Front ViewRear View500Watt MotorInstrumentsCargo SpaceSSRBoost CableBoost Cable in Action
OwnerDavid Bramhall
Owner's Other EV2011 TDR 1572 (E-Bike)
LocationHamilton, Ontario Canada map
Vehicle2009 SSR Run
NOTE = This page is very messy due to quick additions to the page. I will eventually tidy it.
Probably one of the fanciest E-bikes I have ever
seen. Couldn't pass up the deal. For $650 I got
the bike in mint condition with the possibly? original 6?
year old batteries plus a 2 year old pack that
is almost like new besides one dud. It also came with an extra
charger and a good quality motorcycle helmet.
For a 6 year old bike, it doesn't seem like it
has aged one bit. No rust on the frame either.

(Purchased on June 5, 2015)
Motor 500Watt Brushless DC
Unlabeled motor.
350/500Watt support. Gets hot too easily up hills.
feeling of the torque I am estimating a
25Amp controller. Modded to about 29Amps

16Mosfet Controller (4Mosfets per phase)
(120N06N Mosfets)
Pre-Charge Caps
2x 63volt 470Microfarad
63Volt 1000Microfarad

E-Bike tester claims that it's a 60degree phase controller.
Batteries5 Mixed, 12.00 Volt, Lead-Acid, AGM
March 2016 - 60Volt/20Amps - 1.2KWh
Upgraded bike to support a hybrid voltage.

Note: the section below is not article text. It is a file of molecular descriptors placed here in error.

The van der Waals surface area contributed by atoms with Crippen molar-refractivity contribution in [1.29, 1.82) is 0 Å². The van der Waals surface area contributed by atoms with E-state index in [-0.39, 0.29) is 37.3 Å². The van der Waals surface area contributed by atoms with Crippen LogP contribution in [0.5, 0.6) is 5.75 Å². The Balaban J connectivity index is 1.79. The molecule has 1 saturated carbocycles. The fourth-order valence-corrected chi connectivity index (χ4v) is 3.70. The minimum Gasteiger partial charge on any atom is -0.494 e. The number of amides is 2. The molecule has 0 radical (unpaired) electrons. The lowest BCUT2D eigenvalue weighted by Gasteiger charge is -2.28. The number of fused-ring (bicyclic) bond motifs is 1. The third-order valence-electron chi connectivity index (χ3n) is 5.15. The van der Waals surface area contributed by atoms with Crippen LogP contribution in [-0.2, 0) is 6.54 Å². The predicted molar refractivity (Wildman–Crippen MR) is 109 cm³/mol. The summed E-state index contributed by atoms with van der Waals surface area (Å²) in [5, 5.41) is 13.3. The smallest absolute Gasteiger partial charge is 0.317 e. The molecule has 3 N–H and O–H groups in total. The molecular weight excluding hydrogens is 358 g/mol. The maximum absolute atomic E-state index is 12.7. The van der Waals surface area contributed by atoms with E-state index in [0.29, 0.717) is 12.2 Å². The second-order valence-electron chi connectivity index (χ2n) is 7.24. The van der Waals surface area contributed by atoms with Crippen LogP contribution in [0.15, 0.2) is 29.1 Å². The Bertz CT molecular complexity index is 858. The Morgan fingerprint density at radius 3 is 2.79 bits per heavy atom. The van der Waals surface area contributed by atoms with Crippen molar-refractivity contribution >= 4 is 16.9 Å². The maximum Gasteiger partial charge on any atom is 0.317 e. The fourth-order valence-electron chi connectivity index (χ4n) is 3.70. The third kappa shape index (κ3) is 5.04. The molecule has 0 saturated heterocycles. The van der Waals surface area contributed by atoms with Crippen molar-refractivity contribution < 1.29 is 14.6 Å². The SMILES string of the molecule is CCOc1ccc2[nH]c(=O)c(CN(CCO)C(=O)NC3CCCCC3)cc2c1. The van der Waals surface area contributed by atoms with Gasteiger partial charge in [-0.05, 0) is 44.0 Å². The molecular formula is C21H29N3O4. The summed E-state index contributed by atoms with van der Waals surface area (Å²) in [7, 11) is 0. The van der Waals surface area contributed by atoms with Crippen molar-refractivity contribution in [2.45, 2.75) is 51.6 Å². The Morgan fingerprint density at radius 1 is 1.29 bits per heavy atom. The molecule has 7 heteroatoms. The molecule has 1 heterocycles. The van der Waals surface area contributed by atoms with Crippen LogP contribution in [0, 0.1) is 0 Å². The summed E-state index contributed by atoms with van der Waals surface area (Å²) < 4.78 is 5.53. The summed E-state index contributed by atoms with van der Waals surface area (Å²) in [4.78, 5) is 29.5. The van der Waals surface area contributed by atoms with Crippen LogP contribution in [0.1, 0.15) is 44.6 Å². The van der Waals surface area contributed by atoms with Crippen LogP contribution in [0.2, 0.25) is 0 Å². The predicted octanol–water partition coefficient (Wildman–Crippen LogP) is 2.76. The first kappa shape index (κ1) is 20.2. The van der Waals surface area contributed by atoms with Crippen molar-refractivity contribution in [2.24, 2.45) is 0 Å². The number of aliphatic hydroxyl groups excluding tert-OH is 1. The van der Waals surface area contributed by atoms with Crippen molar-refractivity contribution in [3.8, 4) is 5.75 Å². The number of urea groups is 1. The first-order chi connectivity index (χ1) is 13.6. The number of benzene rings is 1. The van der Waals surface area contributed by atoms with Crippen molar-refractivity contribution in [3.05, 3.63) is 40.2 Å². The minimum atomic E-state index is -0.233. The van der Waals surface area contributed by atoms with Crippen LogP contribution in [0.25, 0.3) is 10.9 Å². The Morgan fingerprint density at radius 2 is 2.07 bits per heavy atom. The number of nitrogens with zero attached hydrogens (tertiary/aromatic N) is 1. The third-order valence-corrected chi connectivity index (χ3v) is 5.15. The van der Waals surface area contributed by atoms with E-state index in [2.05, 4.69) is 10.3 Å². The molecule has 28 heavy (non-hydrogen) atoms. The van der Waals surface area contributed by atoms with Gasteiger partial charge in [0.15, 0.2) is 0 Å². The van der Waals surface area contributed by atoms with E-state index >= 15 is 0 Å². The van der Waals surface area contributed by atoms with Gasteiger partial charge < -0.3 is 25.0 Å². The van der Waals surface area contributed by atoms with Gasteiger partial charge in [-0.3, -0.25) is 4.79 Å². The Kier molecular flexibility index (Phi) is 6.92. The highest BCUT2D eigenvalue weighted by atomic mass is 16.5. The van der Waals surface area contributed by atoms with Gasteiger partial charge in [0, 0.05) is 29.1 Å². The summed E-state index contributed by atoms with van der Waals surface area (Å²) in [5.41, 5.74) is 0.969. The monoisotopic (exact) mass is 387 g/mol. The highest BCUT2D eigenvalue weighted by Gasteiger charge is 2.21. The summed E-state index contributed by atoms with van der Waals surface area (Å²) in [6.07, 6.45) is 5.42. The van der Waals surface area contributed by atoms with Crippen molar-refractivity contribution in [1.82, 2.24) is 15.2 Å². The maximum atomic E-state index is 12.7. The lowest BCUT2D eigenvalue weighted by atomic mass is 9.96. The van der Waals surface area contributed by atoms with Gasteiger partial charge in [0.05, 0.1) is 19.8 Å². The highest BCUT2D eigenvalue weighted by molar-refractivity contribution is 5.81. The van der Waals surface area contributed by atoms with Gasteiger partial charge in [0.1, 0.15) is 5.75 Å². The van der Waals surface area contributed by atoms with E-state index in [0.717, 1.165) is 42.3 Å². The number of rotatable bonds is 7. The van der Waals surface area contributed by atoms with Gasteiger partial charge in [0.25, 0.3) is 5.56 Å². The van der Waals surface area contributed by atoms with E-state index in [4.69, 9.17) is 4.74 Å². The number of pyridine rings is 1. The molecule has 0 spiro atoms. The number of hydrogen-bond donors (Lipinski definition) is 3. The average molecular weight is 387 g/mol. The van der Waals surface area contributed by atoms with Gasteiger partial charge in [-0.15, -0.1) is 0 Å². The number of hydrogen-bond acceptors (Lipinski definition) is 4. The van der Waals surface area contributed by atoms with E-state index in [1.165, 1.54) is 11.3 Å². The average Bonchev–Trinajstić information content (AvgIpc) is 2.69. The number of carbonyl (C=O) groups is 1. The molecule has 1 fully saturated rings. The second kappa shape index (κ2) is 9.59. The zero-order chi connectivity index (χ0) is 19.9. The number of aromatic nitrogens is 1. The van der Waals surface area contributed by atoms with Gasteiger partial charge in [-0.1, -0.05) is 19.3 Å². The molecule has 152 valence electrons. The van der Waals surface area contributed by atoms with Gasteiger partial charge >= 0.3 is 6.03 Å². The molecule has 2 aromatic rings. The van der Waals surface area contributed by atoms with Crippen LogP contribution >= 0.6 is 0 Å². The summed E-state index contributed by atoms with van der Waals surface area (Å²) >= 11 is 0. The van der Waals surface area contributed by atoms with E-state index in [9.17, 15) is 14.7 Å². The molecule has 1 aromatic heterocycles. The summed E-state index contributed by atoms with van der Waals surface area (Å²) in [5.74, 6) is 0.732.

Can run on the stock 48Volt setup, but with an added plug-in I made up, the bike can run on 60Volts resulting in a higher top speed.
Still using the old batteries in the mix.

3 Yimatzu (6-DZM-20) - 3Yr. Age
1 Universal Batteries (UB12220) - 5Yr. Age?
1 Changxing Chisen (6-DZM-20) - 5Yr. Age
Summer 2015 - 48Volt/20Amps - 0.96KWh
3 Yimatzu (6-DZM-20)
1 Universal Batteries (UB12220)

Although I was given 4 newer Yimatzu
batteries, one was shorted so I had to mix
the best leftover one from the old pack to

Didn't use the batteries from my old Ebike because they were shot.

The Yimatzu's were 2 Year's old at time of purchase and the UB was at least over 4 Year's old.
System Voltage60 Volts
Charger Chinese
60Volt Chinese Charger

Charge Rate: 2.5Amps
Charge Time: 8Hours

Old Stock Charger:
48Volt EA-H-48 Charger.

Charge Rate: 3Amps
Charge Time: <7Hours
HeaterThick Clothes/Gear
InstrumentationAnalog Speedometer
Analog Battery Gauge

*Adding voltmeter soon for 60Volt setup as the battery gauge and motor controller can no longer determine low battery*
Top Speed26 MPH (41 KPH)
Have hit a top-speed of 42km/h on the flats, although it ideally sticks around 40km/h after putting in some range.